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Medical Marijuana for Sports & Athletic Injuries

Written by Lance Griffin

Cannabis is a banned substance across all professional and amateur athletic leagues in the United States. If an athlete’s drug test turns up positive, and they are caught with marijuana in their system, they face career-ending suspension. But cannabis is not a performance-enhancing drug; it is a therapeutic/medicinal one. The potential of medicinal marijuana for pain management has sparked an athlete-driven movement toward acceptance.

Professional Athletes Use Marijuana

It’s no longer a secret that professional athletes use medicinal cannabis. NFL and NBA players have publicly estimated that 80% of their fellow players use marijuana to manage pain, anxiety, and other issues. NFL running back Mike Jones is one example; he uses medicinal cannabis to circumvent opioid dependence prescribed for physical pain.

NFL players misuse opioids at a much higher rate than the general population, andtwo key predictors for opioid misuse are pain and concussions [1]. The need for non-addictive pain treatment has even spawned the Gridiron Cannabis Coalition, a collective of NFL players pushing for cannabis legalization and research. In response, the NFL agreed in 2017 to study the potential of marijuana for pain management.

Medicinal Marijuana for Athletes

There is little evidence supporting performance-enhancing benefits of cannabis [2]. Increased heart rate, reduced cardiac output, and lowered coordination suggest that it hampers athletic performance [3]. Cannabis does have potential as an all-natural medicine and therapeutic agent for athletes.

For example, the main non-psychoactive compound, cannabidiol (CBD), enhances bone fracture healing by catalyzing collagen crosslinking [4].For its analgesic properties, Ware et al (2018) suggests that cannabis could be an effective therapy for athlete pain management [5].It has been shown to alleviate neuropathic pain, such as that resulting from concussion injuries [6].Cannabinoids also have significant anti-inflammatory actions that are relevant to recovery and injury management [7].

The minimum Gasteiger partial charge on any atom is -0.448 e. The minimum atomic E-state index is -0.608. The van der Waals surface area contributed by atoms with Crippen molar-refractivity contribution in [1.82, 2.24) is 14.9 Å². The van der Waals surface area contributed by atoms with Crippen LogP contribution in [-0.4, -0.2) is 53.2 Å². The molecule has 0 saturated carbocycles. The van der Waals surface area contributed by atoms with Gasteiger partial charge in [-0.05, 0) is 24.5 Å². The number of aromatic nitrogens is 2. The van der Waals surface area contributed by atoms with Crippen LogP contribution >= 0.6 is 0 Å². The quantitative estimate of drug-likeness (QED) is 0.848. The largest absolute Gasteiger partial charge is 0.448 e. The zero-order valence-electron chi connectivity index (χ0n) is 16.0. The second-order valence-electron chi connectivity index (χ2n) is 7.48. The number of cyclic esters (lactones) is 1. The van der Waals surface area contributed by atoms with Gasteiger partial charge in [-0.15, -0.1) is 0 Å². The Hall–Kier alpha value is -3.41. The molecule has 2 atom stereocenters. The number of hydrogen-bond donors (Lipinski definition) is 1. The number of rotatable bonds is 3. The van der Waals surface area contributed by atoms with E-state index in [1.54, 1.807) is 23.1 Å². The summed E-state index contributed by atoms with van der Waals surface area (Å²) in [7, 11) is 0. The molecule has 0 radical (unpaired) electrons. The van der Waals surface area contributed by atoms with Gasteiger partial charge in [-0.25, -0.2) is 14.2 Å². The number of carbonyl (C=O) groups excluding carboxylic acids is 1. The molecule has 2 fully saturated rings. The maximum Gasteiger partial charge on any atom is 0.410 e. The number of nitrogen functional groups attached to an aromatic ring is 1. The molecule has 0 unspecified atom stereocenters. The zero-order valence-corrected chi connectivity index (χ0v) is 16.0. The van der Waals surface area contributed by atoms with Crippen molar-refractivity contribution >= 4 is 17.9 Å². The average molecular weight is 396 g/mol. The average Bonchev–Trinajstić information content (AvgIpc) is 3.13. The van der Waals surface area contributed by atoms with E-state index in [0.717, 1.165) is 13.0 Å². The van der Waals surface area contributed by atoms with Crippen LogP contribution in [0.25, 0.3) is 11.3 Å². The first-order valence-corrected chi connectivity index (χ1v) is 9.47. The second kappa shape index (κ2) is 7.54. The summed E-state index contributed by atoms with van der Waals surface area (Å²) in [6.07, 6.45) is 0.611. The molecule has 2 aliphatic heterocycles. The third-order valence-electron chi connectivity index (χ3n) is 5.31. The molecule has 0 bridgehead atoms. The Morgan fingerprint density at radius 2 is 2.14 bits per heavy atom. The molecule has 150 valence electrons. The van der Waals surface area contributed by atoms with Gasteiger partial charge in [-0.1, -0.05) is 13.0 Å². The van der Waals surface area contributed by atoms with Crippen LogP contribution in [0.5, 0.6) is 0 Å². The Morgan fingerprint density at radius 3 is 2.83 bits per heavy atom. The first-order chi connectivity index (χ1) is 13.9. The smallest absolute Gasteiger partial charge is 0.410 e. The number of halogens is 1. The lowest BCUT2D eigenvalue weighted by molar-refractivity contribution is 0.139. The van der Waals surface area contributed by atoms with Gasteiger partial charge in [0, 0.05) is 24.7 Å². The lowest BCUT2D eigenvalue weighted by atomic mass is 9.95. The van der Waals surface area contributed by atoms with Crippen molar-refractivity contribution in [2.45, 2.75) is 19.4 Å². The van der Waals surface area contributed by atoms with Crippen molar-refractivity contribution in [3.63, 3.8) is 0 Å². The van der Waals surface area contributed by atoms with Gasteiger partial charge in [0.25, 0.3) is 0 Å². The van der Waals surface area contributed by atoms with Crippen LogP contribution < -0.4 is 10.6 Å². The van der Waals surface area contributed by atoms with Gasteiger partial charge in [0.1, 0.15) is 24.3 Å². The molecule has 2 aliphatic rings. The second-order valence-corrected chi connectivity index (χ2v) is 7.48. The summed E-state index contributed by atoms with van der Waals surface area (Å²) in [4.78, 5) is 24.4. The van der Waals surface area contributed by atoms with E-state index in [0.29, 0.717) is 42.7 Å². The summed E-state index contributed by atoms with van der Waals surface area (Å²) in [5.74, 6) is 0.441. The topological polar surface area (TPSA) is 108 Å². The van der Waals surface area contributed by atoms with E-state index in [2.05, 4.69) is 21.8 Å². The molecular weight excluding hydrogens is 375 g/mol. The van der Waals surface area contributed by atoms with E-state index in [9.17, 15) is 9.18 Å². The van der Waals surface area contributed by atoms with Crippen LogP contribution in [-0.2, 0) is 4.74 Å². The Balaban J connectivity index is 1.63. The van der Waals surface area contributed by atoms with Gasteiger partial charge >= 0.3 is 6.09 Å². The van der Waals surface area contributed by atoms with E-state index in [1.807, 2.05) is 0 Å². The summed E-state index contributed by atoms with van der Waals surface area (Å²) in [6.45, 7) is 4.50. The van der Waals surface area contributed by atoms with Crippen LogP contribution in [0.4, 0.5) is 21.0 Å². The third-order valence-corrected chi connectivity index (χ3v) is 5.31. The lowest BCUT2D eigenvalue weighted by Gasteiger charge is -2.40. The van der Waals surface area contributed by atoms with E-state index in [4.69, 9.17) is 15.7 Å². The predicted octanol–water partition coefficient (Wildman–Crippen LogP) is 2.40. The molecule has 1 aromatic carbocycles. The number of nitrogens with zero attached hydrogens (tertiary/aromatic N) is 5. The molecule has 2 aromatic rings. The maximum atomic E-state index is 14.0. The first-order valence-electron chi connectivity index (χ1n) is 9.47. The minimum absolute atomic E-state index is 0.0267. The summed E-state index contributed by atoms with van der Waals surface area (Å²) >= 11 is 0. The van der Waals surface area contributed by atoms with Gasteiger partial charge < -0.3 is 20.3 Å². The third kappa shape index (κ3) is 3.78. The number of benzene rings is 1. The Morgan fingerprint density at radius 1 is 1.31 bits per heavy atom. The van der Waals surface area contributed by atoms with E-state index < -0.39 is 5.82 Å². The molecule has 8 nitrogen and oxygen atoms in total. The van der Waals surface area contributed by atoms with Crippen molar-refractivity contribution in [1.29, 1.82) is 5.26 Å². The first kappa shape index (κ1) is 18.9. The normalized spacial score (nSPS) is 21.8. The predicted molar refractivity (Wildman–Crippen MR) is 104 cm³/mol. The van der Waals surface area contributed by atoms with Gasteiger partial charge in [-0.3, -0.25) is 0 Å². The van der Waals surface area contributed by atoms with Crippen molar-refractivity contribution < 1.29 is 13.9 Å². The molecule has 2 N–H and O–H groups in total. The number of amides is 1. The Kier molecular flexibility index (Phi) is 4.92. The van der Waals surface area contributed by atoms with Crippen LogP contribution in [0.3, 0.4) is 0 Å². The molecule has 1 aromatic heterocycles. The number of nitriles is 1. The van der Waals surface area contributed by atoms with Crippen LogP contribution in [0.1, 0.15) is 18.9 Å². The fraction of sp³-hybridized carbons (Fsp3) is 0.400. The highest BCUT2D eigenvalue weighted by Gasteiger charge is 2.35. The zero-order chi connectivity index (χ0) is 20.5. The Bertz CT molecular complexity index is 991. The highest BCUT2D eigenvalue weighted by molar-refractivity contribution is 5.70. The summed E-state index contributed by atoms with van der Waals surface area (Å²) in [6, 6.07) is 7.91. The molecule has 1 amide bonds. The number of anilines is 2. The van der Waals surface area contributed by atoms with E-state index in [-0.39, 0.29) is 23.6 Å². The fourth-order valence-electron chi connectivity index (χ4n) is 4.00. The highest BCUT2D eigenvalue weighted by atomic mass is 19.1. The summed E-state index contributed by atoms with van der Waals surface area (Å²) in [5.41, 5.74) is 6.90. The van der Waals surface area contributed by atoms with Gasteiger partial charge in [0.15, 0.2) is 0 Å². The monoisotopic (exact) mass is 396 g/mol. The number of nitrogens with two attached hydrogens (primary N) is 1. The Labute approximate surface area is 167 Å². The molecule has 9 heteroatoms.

Cannabis remains on World Anti-Doping Prohibited List for controversial reasons (e.g., some athletes in some sports find it reduces anxiety prior to performance). However, many professional athletes are now utilizing cannabis for its natural medicinal potential. Athletes with chronic and debilitating injuries –those who no longer fear drug tests and suspension – are the most outspoken.


  1. Cottler, L. B., et al. “Injury, pain, and prescription opioid use among former National Football League (NFL) players.” Drug and Alcohol Dependence. 2011, 116/1-3/188-194. doi:10.1016/j.drugalcdep.2010.12.003.
  2. Gillman, A. S., et al. “Cannabis and Exercise Science: A Commentary on Existing Studies and Suggestions for Future Directions.” Sports Medicine. 2015,45/10/1357-1363. doi:10.1007/s40279-015-0362-3.
  3. Campos, D. R., et al. “Marijuana as Doping in Sports.” Sports Medicine. 2003.33/6/395-399. doi:10.2165/00007256-200333060-00001.
  4. Kogan, N. M., et al.“Cannabidiol, a Major Non-Psychotropic Cannabis Constituent Enhances Fracture Healing and Stimulates Lysyl Hydroxylase Activity in Osteoblasts.” Journal of Bone and Mineral Research. 2015, 30/10/1905-1913. doi:10.1002/jbmr.2513.
  5. Ware, M. A., et al. Cannabis and the Health and Performance of the Elite Athlete. Clinical Journal of Sport Medicine.2018, 28/5/480-484. doi:10.1097/jsm.0000000000000650
  6. Lee G et al. “Medical Cannabis for Neuropathic Pain.” Curr Pain Headache Rep. 2018, 1/22(1)/8. doi: 10.1007/s11916-018-0658-8.
  7. Burstein, S. H., & Zurier, R. B.”Cannabinoids, Endocannabinoids, and Related Analogs in Inflammation.” The AAPS Journal. 2009,11/1. doi:10.1208/s12248-009-9084-5.

About the author

Lance Griffin

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